Barracuda hack shows importance of defence-in-depth

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Everyone is vulnerable.

The database break-in at Barracuda Networks highlights that no one is immune to attack, but the email and web security vendor also may have overlooked some basic security tenets that made it more attractive to hackers, said its executives and industry experts.

The attack against Barracuda occurred on Saturday night when the company's web application firewall was offline for maintenance.

The incident provides takeaways for other organizations, namely highlighting the danger of alone relying on web application firewalls to protect sites, experts said.

If operational, Barracuda's firewall most likely would have stopped the attack, since one of its functions is to block SQL injection, said Jason Reed, principal consultant at SystemExperts.

But it occurred while the firewall was down, illustrating the value of conducting penetration tests during scheduled maintenance windows, when networks are most vulnerable, he said.

“Firewalls are good but can mask problems if you don't test your network without them in place,” Reed said. “If they had tested in the past during this maintenance window, they may have found this error.”

After hours of probing, hackers, apparently from Malaysia, found and exploited an SQL injection vulnerability on Barracuda's website to raid databases and hijack the names and contact information of partners, customers and Barracuda employees.

The incident follows successful infiltrations this year of security firms RSA, Comodo and HBGary.

“Those threats are out there and can occur in your environment, just like in theirs,” Reed said.

SQL injection attacks are a common entry, said Chris Wysopal, chief technology officer of application security firm Veracode.

“We test hundreds of web apps a month, and about 38 percent have SQL injection vulnerabilities in them,” he said. “It's pretty prevalent.”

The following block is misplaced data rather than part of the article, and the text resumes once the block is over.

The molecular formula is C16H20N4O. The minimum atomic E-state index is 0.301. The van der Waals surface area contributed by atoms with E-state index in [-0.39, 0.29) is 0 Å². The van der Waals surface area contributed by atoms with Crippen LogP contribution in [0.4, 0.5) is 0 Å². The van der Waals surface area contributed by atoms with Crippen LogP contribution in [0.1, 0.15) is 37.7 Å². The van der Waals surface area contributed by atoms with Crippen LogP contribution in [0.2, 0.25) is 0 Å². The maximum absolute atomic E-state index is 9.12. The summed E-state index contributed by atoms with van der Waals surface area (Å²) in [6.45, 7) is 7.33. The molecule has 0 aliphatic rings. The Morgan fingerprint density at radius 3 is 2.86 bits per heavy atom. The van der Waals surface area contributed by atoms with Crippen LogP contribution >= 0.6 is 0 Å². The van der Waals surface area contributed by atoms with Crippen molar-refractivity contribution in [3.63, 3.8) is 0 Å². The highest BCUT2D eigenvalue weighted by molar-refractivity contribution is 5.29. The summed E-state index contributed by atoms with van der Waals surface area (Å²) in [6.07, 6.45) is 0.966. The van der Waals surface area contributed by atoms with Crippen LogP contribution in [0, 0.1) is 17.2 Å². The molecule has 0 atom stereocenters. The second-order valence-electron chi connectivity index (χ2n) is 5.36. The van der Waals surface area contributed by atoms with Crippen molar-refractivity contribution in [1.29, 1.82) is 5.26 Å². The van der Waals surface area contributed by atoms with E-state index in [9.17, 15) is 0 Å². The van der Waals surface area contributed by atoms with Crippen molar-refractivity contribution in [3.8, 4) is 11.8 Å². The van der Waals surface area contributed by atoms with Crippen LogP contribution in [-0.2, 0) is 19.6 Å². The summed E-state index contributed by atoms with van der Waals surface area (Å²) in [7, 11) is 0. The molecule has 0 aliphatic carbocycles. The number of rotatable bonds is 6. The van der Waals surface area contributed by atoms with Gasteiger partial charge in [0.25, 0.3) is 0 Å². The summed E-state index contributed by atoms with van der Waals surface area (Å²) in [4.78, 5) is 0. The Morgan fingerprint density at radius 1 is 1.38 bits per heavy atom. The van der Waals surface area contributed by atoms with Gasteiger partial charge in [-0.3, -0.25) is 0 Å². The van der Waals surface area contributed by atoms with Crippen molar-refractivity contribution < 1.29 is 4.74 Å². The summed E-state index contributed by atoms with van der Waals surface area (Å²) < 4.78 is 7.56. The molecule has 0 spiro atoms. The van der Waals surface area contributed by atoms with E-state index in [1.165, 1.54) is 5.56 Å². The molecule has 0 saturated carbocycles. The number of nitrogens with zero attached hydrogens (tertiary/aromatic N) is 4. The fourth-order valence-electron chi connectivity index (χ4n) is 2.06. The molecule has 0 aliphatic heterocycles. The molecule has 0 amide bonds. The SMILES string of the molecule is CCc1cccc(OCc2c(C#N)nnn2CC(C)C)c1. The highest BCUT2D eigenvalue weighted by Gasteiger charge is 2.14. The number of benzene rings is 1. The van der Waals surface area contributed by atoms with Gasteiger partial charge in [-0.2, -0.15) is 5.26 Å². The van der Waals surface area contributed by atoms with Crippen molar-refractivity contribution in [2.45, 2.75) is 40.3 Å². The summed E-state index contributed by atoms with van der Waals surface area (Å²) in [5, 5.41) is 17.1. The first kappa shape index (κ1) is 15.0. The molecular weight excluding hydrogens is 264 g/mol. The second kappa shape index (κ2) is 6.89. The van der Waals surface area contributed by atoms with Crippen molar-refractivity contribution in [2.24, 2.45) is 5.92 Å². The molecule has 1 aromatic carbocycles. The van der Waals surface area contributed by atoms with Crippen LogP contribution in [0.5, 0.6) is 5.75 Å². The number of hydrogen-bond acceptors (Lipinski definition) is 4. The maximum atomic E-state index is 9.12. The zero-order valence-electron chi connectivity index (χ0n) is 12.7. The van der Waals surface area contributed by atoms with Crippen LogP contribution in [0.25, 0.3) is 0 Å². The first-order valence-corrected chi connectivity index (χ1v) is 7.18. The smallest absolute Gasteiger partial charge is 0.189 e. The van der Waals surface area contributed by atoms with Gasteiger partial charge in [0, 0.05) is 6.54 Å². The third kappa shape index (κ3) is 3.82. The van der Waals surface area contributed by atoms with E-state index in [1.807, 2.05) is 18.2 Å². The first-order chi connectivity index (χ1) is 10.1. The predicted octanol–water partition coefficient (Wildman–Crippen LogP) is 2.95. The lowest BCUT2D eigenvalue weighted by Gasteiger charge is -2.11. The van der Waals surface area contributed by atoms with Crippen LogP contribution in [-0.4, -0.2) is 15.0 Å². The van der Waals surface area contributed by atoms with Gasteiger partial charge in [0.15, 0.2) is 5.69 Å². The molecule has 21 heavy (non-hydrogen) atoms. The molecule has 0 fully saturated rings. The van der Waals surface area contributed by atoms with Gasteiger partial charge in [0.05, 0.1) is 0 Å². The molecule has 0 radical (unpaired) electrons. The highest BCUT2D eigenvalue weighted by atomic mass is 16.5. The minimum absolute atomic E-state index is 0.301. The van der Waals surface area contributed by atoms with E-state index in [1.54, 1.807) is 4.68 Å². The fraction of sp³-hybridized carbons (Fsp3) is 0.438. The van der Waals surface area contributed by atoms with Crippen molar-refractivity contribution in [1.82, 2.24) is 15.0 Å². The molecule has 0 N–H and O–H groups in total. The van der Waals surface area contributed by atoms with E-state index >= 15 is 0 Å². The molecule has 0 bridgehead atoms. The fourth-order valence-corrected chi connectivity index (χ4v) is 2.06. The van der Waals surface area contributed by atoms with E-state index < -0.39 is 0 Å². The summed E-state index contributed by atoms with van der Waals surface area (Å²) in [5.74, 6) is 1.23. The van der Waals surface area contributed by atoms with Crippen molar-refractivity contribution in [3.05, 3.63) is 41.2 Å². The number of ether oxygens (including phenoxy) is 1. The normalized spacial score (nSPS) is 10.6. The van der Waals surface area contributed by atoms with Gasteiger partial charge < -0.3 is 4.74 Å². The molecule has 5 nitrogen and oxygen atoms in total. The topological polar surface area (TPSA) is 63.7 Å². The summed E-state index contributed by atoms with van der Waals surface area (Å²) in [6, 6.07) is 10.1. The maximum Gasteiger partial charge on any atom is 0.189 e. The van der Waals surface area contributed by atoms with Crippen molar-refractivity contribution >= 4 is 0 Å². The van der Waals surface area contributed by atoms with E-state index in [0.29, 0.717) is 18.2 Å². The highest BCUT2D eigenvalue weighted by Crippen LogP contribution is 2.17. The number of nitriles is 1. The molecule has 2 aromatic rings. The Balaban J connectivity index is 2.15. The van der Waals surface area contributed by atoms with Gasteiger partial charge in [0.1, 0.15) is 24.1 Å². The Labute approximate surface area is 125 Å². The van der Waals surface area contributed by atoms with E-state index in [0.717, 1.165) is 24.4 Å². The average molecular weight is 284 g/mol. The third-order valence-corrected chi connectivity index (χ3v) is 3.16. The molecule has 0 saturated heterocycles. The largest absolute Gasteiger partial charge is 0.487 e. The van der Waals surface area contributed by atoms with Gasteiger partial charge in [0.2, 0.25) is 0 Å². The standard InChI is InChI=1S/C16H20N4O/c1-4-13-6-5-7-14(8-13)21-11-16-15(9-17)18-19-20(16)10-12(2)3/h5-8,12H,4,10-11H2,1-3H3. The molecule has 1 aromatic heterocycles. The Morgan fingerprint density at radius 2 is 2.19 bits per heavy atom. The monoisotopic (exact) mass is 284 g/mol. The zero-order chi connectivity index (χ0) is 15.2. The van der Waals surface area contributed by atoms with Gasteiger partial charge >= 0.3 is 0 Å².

And with automated scripts these vulnerabilities are easy to uncover and exploit, Wyspoal said.

Finding and fixing vulnerabilities in applications before they are released or updated is critical to the development process but is sometimes overlooked, he said.

Stephen Pao, vice president of product management at Barracuda Networks said that “just north of 20,000 records” were taken in the attack, though the number of companies impacted is lower because in many cases, multiple contacts from the same company were affected.

Most of the compromised records belong to Barracuda's reseller partners, he added.

“Security is all about layers,” Pao said. “We always tell customers to use vulnerability assessment tools and static code analyzers. It is something we regularly employ as processes within the company.”

But, he added, business today is all about speed, and oftentimes organizations demand that applications be developed and deployed quickly.

Web application firewall technology is attractive because it provides the ability to operate safely, even when vulnerabilities are present, he said. But the breach is a reminder that things can go wrong, so relying on one technology alone is not adequate.

“It is a reminder that the documentation and enforcement and auditing of processes is required, at multiple levels,” he said.

Experts said the breach also illustrates the necessity of following the tried-and-true principle of least privilege.

In a blog post detailing the attack, Barracuda said the vulnerability existed in a PHP script that serves up customer reference case studies by vertical market. This content, however, was in the same SQL database infrastructure used for marketing programs. Once the attackers were able to find the vulnerable script, they could access multiple databases.

“The system wasn't configured to only allow access by the application to the information it needed," System Experts' Reed said.

Barracuda's Pao acknowledged that the company “could have had some better database security privileges in place”.

If the hackers were only able to access case study content, the security firm wouldn't have cared, he added.

“If someone wanted to steal and post that content, we would have been thrilled,” Pao said.

This article originally appeared at

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